Retirement Planning

 

Retirement isn't what it used to be. In many ways, it's better, people are living longer and enjoying healthier and more active retirement years. On the financial side, however, trends are not as bright. For a combination of reasons, the goal of a financially secure retirement is becoming increasingly difficult to achieve.

 

People used to rely on Social security benefits to see them through retirement. You shouldn't. The current average monthly Social Security benefit places a retiree just above the federal poverty level. This amount of income certainly won't support the retirement most of us dream of. At best, you can depend on Social Security to provide a basic safety net.

 

And these days, fewer companies provide pension plans for their employees and people change jobs more often than in the past, making it less likely that they will qualify for a significant employer pension.

 

How much should you be saving now? Let's assume you like the idea of having a high probability of maintaining your lifestyle over a 30-year retirement. What percentage of your pre-tax salary should you be saving now to give yourself a good chance of achieving that goal?

 

First, our assumptions:

• No previous retirement savings — you're starting from zero. If you already have retirement savings (and you're one of our client), you can log in with your ID & Password to view your account.

• You plan to spend 80%~ of your pre-retirement, pre-tax income in retirement, adjusted for inflation and highly likely to be sustainable for roughly 30 years (assumes retirement at age 65).

• Social Security or other income will provide 25% of your retirement income needs each year. Your portfolio will have to provide for the rest of your spending needs in retirement. (We assume a conservative-to-moderate portfolio allocation in retirement, with no intent to leave a portion of the portfolio to any heirs.)

• Your pre-retirement income will grow (at least enough to keep pace with inflation) during your working years.

• You average a compound annual return of 8% on your pre-retirement investments, with 2.5% inflation.

 

Given these assumptions, here are some broad guidelines for the percentage of your salary you should be saving each year for retirement. These are minimum targets. you can save more to increase your probability of success, all the better. Remember, this assumes you have no retirement savings thus far.

This Retirement Planning Worksheet will show you a quick estimate of the total amount of money you're likely to need for retirement.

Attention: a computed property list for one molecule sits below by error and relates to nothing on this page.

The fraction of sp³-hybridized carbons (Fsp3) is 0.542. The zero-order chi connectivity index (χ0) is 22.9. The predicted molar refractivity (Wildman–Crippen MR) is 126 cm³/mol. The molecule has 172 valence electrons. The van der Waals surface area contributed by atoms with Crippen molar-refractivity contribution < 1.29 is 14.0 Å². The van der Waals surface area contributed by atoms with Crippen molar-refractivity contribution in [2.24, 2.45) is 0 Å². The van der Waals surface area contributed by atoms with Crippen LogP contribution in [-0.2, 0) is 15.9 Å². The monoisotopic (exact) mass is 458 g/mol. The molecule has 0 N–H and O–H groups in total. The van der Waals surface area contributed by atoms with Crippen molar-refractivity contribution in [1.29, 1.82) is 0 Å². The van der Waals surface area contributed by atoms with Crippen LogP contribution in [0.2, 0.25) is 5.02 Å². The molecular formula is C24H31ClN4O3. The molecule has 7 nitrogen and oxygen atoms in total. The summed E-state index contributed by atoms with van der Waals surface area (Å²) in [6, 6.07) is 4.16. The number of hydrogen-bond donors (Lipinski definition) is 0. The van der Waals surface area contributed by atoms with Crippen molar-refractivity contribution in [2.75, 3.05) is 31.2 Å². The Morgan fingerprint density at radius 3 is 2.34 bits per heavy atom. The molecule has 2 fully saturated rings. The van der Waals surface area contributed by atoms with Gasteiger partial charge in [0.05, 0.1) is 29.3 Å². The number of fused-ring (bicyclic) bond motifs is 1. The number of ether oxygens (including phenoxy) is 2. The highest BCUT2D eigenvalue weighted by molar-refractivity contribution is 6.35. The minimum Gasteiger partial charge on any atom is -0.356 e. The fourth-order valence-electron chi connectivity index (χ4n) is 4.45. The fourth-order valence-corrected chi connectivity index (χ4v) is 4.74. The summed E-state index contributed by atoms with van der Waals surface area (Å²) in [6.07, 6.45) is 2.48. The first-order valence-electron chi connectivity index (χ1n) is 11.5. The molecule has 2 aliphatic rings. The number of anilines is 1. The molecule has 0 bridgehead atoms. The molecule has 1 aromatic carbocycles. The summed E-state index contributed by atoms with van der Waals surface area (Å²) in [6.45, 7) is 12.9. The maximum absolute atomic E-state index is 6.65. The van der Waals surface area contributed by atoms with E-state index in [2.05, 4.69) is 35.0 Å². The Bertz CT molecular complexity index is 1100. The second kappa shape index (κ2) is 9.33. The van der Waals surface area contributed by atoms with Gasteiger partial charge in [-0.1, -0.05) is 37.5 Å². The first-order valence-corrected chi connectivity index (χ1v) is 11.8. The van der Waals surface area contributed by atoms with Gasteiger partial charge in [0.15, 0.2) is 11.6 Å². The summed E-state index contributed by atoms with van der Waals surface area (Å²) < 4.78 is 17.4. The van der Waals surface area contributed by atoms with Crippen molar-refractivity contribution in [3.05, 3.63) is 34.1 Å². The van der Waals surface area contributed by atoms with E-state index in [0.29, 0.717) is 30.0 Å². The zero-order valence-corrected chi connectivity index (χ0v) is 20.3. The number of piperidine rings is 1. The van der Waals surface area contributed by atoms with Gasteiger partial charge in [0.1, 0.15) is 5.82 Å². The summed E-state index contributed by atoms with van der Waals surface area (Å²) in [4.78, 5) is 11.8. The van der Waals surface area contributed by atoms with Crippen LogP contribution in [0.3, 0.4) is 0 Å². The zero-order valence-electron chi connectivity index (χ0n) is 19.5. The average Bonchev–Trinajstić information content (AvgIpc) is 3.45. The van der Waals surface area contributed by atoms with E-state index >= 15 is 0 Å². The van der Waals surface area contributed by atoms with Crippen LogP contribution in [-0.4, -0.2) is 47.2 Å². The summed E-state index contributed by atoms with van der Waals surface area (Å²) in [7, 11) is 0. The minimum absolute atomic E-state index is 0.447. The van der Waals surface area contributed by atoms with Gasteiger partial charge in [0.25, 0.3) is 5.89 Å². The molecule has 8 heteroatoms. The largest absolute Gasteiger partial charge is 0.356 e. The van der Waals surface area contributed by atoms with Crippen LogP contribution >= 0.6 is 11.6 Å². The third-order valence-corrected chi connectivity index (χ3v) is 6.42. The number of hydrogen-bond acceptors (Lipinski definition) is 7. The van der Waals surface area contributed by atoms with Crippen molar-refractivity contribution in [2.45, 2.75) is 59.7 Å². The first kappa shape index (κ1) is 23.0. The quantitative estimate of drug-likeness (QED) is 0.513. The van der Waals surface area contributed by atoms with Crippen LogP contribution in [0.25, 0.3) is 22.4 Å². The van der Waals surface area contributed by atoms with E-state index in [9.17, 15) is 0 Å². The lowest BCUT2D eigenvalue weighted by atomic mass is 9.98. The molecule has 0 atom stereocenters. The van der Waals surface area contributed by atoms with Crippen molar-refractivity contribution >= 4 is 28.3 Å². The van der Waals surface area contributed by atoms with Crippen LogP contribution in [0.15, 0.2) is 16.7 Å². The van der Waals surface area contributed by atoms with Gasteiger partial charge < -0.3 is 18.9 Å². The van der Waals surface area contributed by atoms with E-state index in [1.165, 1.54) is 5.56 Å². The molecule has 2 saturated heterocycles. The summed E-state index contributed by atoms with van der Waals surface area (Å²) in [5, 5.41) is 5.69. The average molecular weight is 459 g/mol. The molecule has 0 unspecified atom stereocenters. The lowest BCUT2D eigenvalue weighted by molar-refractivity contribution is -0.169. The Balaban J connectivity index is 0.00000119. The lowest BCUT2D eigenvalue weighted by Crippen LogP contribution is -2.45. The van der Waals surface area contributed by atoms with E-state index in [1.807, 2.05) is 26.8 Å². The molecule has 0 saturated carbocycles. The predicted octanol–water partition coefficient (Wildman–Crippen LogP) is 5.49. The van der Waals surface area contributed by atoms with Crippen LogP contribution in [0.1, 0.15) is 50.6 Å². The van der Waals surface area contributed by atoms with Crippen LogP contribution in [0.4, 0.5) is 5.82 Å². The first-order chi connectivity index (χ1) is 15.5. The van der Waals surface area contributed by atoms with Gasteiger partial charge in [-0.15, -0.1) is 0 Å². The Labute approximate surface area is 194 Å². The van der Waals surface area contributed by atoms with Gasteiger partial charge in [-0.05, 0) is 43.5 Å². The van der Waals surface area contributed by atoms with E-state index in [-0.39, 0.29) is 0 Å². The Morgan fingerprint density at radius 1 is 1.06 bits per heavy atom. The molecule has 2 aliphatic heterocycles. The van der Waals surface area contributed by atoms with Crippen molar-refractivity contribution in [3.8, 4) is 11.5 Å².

Once you start, the same savings goal applies until you retire. In other words, if you start saving roughly 12% of your income in your mid-20s and have the discipline to maintain your savings plan, you shouldn't have to increase that percentage as you go through your 30s, 40s and so on.

 

That's the benefit of getting an early start saving for retirement: The lower-percentage savings guideline stays with you the rest of your working life, if you can stick with it. The later you get started, the higher the percentage of your income you'll need to save.

 

To find out how much will you really need once you've retired, and what are your chances of meeting your goals, Click Retirement Income Calculator. This Retirement Income Calculator shows how market uncertainty affects your retirement income strategy.

 

Of course, the paradox is that during our twenties, when we can lock in the lowest savings rate, we're not thinking about retirement. We're paying off student loans, saving for our first home, buying furniture and home entertainment systems, and generally having fun. Then, by the time we get past that stage and start getting serious about the future, we've grown so comfortable in our lifestyles that the percentage of income we need to save seems beyond our reach.

 

Stay Flexible

General guidelines are all well and good. But if you're truly concerned about your ability to achieve the retirement of your dreams (and you should be), you should analyze your particular situation in more detail to figure out what makes the most sense for you. Get some help if you need it and revisit your plan regularly to make sure you're on track.

 

It may not be easy, but retiring with peace of mind is worth the effort. Please contact us today to plan for your prosperous retirement years!

© 2014 Michael J. Porro & Company